RELEVANT PUBLIC RIDICULE:
Following are a few examples of public opinion around the world as gleaned from the talk strings of various articles on Grand Junction's now-famous "Banana Man" case.
"[The charges] are absolutely ridiculous. I mean, what's next, deadly assault with a burrito?"
“These police officers have an extreme fear of bananas, bananaphobia. These officers should seek professional help. The suspect should be released and charges dropped. The suspect would have no way of knowing these police officers suffer from bananaphobia.”
"Can't wait for the judge to roll his eyes at this cop. Hope he goes to trial because prosecution will be forced for a plea."
"First off, it seems a bit ridiculous to feel threatened by a banana. If anything I think his case could be covered by 'freedom of speech'. Second, how can you tell if a banana is being 'pointed' at you? Is the stem the trigger end, or the barrel end? Or is the side of it the dangerous part? Finally, it sounds like the cop is on LSD or something, seeing handguns in 'many shapes and colors'. What other crazy things has he been seeing? Hope the charges get dropped. Up next: 'Someone pointed a beach ball at me'."
"A felony? Really?"
"Nope, couldn’t disagree more. Yes it was a stupid thing to do, but a felony? You CAN’T seriously believe that is justice."
"Shakin meh freekin head. Mentally challenged police officers should not be allowed to posess weapons."
"Dumb cops, the banana wasn't even loaded."
"If these mommy's little helpers knee-jerk at a banana with half an erection, then these young boys with their costumes and paraphernalia, who in their own minds are bad-ass cool video characters, should not be allowed out of the sandbox."
"Funny, I fear for my life whenever is cop is near. I guess they are all guilty of felony menacing and I could therefore perform a citizens arrest on them? The police in Grand Junction are pussies. If you look up the crimes perpetrated by the cops in this small city it will amaze you. I live there."
"Just stay away from the police. They hold their precious power with much pride and know they have the backing of the entire government system no matter what they do. And they do no wrong, just ask them. Today's police force take themselves so seriously that they have become a laughing stock. A fatally dangerous laughing stock."
"What caliber was the banana? It was dumb on both sides."
"With Keystone Cops like these, no wonder this country is doomed."
"This is right out of a Monty Python skit. Deputy Bunch was lucky it wasn't a pointy stick."
"Bananas in "Fruitvale"?...who could have imagined it?....some coppers have too much time on their hands"
"I would be embarrassed if I were the cops involved."
"I think that is the very reason that they filed such ludicrous charges. They felt humiliated but there is no crime for that."
"The police should be charged with falsely filing a report."
"Evidently 'felony menacing' covers a lot of things. If it will cover pointing a banana at a cop, one can imagine that it would also cover giving a cop a dirty look."
"If you're gonna point anything at a cop, point a doughnut at the cop. He'll drool so much that he'll faint."
"Nathen Channing, your skin color has saved you otherwise you would have been dead for days. As laughable as the deputies' statement was, it goes to show the mindset of our police officers. If you decide to appeal, I bet the justice system will side with you because of, again, your skin color. If you had any other skin color, that bunch of banana might as well have been a loaded gun. See?"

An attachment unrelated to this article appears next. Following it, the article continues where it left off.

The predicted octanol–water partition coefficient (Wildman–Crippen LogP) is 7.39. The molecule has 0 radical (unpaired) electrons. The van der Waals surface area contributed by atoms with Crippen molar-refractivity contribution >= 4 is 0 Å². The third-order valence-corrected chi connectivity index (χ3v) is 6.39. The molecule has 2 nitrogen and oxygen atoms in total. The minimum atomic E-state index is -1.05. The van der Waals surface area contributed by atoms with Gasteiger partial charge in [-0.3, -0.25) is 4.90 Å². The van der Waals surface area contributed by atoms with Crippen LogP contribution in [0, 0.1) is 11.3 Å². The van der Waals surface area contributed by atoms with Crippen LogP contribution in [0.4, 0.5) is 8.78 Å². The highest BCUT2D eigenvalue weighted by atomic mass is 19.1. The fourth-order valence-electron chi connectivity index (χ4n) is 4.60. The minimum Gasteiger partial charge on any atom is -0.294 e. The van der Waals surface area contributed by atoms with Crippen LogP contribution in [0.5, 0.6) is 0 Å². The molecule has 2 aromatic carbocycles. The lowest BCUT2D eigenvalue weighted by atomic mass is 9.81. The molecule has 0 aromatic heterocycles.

Here are some important books, including a few censored books which tell a history the 1% establishment doesn’t want you to know because they help you understand the training police officers undergo which causes them to view the public as "domestic terrorists" to be subdued, intimidated and controlled for the financial benefit of the 1%.
The Phoenix Program, by Douglas Valentine - “Take heed, reader: Phoenix has come to define modern American warfare, as well as its internal “homeland security” apparatus. Indeed, it is with the Phoenix program, that we find the genesis of the para-militarization of American police forces, in their role as adjuncts to the military and police security forces engaged in population control and suppression of dissent.”
The Lords of Creation: The History of America’s 1%, by Frederick Lewis Allen
Blowback: America’s Recruitment of Nazis and Its Effects on the Cold War (1st Edition), by Christopher Simpson
The hidden history of the Korean War, 1950-1951 (A Nonconformist history of our times), by I.F. Stone
Underground To Palestine, by I.F. Stone
Dupont Dynasty: Behind the Nylon Curtain, by Gerard Colby
Man tells deputies aiming a banana was stunt; he’s jailed, anyway", by Charles Ashby - Daily Sentinel
Laughing all the way to jail", by the "Daily Sentinel" - Don't you just love it when writers use the monarchial/misdirectional "we" or "Daily Sentinel" instead of taking personal responsibility for their own words. I consider that type of manipulative ploy self-evidently and seriously hypocritical in view of the fact that some time ago the "Sentinel" unilaterally adopted a policy of publishing commentors' real names in an effort to encourage civility. How about the Sentinel editorial writers using their real names in an effort to encourage honesty and transparency in journalism? Hmmm?
Police Arrest Colorado Man For Pointing Banana At Deputy - WOWT
Man Faces Felony Charge for Pointing Banana at Cop - InfoWars
Colorado man arrested after pointing banana at officers like a gun - NY Daily News
Man arrested for pointing banana at deputies - USA Today
Self-proclaimed comedian arrested for pointing banana at cops - 9News
Man facing felony charge after pointing a BANANA at police (But will he appeal?) - Daily Mail
Man arrested for pointing banana at deputies near Grand Junction - Fox31 Denver
Man Faces Felony Charge for Pointing Banana at Cop - TeaParty.org
Formal charges against “Banana Man” are still being determined - KKCO 11 News